Ice House

Situated in The Park just south of the main pathway, beyond the tennis pavilion, there is The Ice House. It is a listed building (English Heritage grade 2), probably built at the end of the 18th century. It is mainly underground but can be identified by the mound of earth on top and surrounding protective fence.

The entrance to the ice house is through a narrow passage which opens into the ice chamber. Its purpose was to provide cold storage and ice for the Taylor family, the owners of Moseley Hall. Before invention of the refrigerator the only way to obtain ice was to use that which formed naturally in the winter, and also snow. The ice was collected from the nearby lake and poured by the barrow load into the deep chamber. The surface of the ice was then covered by sacking, straw or other insulating materials to help keep it cold.

It is estimated that up to 20 tons of ice could be accommodated and the space above would provide the cold storage where food could be stacked on the surface of the ice or hung from hooks in the roof. Before the invention of the domestic refrigerator in the early 20th century most people were limited to seasonal foods or to those preserved by drying, salting, pickling, etc. However from the 17th century, the rich and privileged increasingly built ice houses in the grounds of their large houses in the country and sometimes actually within town houses to preserve food and to provide ice for the table and especially to cool wine. It is estimated that some 3,000 were built in Britain, the majority during the period 1750 – 1875. Most fell into disuse with the development of the refrigerator and the decline of large country estates, yet in some isolated places ice houses continued in use even into the 1940s.


Moseley Park Ice House, present day


Moseley Park Ice House, present day

There were innumerable designs for ice houses, many partially or completely underground, whilst others were free standing above ground or incorporated into the construction of a house. Their size varied greatly from eight to thirty three feet in height and from six to twelve feet in diameter. At the base of the chamber there was usually a drain to allow the melt water to run off so keeping the ice dry and frozen being colder than the melt water.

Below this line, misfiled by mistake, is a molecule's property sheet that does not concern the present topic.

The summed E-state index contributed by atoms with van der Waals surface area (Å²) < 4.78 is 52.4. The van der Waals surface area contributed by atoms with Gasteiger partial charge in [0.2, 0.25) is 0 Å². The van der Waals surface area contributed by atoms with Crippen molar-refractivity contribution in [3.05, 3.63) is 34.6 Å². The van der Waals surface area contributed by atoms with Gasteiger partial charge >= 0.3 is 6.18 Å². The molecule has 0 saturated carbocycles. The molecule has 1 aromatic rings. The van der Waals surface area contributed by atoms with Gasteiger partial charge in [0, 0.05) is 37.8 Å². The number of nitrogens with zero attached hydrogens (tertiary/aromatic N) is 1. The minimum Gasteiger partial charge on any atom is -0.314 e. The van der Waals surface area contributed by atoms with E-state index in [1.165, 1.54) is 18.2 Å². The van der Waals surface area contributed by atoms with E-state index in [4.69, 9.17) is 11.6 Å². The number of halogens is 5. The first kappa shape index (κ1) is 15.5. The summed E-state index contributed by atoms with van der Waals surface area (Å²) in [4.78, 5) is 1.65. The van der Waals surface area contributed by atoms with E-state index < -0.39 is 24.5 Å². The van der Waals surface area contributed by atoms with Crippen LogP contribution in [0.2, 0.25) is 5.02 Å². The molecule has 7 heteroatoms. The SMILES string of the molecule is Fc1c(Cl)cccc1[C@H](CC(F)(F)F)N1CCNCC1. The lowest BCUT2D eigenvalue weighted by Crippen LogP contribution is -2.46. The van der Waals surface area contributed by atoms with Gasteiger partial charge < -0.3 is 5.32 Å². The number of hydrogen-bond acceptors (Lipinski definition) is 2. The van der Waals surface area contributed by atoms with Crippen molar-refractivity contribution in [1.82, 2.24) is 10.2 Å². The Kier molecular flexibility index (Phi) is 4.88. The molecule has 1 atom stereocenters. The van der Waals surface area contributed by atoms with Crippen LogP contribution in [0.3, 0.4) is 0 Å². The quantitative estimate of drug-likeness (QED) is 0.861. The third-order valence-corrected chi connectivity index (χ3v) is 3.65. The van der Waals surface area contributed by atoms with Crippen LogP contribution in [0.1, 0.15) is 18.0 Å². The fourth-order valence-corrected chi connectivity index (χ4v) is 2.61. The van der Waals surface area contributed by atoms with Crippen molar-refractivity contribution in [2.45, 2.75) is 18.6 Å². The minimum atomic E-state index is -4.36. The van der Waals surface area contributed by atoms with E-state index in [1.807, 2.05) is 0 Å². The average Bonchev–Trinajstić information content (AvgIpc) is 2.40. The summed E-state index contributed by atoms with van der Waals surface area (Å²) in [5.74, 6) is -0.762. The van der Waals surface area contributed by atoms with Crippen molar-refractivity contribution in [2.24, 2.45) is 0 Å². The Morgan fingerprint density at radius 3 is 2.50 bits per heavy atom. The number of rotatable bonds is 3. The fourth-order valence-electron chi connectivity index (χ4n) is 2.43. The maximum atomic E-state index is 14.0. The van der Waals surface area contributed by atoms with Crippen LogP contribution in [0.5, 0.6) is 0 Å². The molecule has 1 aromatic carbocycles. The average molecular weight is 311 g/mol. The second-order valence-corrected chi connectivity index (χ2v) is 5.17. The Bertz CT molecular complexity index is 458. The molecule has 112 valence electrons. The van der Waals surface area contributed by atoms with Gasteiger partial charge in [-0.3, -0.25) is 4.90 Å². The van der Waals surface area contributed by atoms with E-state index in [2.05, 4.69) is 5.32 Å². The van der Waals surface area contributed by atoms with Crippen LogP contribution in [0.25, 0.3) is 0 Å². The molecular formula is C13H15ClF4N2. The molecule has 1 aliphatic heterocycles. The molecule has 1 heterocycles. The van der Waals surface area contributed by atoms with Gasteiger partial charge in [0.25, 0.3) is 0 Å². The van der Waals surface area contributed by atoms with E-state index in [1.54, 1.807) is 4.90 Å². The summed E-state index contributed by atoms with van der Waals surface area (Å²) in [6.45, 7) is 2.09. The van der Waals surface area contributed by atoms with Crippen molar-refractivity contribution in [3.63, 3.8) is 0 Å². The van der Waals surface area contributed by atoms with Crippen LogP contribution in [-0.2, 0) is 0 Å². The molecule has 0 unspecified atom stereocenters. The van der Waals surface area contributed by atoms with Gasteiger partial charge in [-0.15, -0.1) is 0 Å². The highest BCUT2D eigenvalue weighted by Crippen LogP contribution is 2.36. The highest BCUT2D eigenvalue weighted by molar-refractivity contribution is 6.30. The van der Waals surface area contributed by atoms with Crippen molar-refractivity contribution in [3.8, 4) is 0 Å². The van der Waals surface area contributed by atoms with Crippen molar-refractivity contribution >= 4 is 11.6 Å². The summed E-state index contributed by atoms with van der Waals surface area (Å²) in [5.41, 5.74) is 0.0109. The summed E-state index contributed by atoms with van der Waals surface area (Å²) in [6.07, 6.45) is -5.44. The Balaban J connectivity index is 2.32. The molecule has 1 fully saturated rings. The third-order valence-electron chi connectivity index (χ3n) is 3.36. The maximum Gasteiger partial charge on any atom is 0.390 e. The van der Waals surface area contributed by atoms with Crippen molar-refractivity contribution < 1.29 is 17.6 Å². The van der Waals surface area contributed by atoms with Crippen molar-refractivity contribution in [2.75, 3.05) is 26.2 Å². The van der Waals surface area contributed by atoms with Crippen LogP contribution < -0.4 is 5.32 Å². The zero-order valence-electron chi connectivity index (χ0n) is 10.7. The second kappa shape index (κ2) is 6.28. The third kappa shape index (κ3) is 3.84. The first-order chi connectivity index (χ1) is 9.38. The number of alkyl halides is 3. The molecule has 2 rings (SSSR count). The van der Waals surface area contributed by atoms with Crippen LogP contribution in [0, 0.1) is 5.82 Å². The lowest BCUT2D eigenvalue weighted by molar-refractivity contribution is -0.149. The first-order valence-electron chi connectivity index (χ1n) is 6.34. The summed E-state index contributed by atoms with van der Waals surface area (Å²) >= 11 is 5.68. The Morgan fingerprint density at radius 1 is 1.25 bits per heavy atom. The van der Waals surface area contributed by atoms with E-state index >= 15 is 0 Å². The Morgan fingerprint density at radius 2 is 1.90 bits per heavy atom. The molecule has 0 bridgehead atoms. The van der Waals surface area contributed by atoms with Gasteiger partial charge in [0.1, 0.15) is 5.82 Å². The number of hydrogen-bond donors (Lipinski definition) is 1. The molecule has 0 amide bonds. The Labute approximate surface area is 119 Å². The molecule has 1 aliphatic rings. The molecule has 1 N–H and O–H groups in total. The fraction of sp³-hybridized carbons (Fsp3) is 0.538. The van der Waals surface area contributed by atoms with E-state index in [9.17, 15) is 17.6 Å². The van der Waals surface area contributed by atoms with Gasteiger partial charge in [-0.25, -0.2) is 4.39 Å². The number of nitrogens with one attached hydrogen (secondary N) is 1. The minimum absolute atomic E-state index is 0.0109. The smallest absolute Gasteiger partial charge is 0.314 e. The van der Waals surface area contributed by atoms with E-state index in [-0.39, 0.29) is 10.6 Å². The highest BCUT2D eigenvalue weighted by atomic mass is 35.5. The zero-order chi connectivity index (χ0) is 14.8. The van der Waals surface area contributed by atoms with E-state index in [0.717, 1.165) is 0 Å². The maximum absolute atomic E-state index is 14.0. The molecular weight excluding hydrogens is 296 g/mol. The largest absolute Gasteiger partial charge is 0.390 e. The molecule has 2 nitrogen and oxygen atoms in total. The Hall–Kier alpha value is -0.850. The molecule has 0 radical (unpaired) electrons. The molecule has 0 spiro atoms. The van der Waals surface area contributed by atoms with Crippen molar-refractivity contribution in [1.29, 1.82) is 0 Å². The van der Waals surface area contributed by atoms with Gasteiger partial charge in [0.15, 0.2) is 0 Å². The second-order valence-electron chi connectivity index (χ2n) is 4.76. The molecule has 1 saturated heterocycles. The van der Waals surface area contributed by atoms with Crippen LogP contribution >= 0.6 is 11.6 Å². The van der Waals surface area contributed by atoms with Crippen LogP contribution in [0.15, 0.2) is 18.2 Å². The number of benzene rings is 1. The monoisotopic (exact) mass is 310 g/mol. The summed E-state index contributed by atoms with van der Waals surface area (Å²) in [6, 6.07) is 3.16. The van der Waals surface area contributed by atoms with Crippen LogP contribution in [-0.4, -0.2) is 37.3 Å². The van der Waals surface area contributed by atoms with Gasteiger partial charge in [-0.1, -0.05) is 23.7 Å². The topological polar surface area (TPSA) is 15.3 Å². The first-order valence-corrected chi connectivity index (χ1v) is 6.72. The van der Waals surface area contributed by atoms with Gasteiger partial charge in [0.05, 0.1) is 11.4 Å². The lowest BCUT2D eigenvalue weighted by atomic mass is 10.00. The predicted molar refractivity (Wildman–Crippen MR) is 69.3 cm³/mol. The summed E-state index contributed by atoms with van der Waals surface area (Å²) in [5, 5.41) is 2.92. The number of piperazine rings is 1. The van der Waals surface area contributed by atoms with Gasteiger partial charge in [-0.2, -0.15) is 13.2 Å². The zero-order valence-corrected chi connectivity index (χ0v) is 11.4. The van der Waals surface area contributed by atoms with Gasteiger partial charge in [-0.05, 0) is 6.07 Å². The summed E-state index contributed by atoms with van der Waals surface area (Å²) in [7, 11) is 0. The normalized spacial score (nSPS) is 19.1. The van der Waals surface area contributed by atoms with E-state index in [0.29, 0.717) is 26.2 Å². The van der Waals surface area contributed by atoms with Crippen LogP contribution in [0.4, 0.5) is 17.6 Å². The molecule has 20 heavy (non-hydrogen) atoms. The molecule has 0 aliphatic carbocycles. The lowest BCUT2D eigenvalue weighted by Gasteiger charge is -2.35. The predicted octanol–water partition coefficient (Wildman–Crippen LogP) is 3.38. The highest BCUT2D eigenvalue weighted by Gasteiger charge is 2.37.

In the 19th century commercial ice houses were constructed to provide ice for general use, to stock private ice houses when supplies from the local pool were scarce and later to produce ‘frozen’ food. In the Midlands these commercial ice houses were often built near canals to allow easy transport of the ice. In cold winters the supply of ice would usually be adequate but in a mild winter when local ice was in short supply, it was sometimes brought from a distance – usually from East Anglia or the Lake District. In later years of the 19th century ice was regularly imported from Scandinavia or North America; in some years hundreds of thousands of tons were brought across the Atlantic.

Over the years most ice houses have collapsed or been demolished. Others have been filled in or used for storage purposes but of those that survive many have been conserved and opened for public viewing. Local examples are at; Warwick Castle, Warwickshire; Biddulph Grange, Staffordshire; Hanbury Hall, Worcestershire; Keddleston Hall, Derbyshire; Shugborough, Staffordshire; and the relocated and reconstructed house from Tong, Shropshire which is now at the Avoncroft Museum of Buildings at Bromsgrove.

The Moseley Ice House was repaired and conserved in 1998 under the auspices of The Moseley Society, which arranged a successful public appeal for funds. This ice house is now considered to be the best preserved in the West Midlands.The Society now arranges open days for public viewing, usually at the same time as Park Open Days or in association with festivals in the Park.

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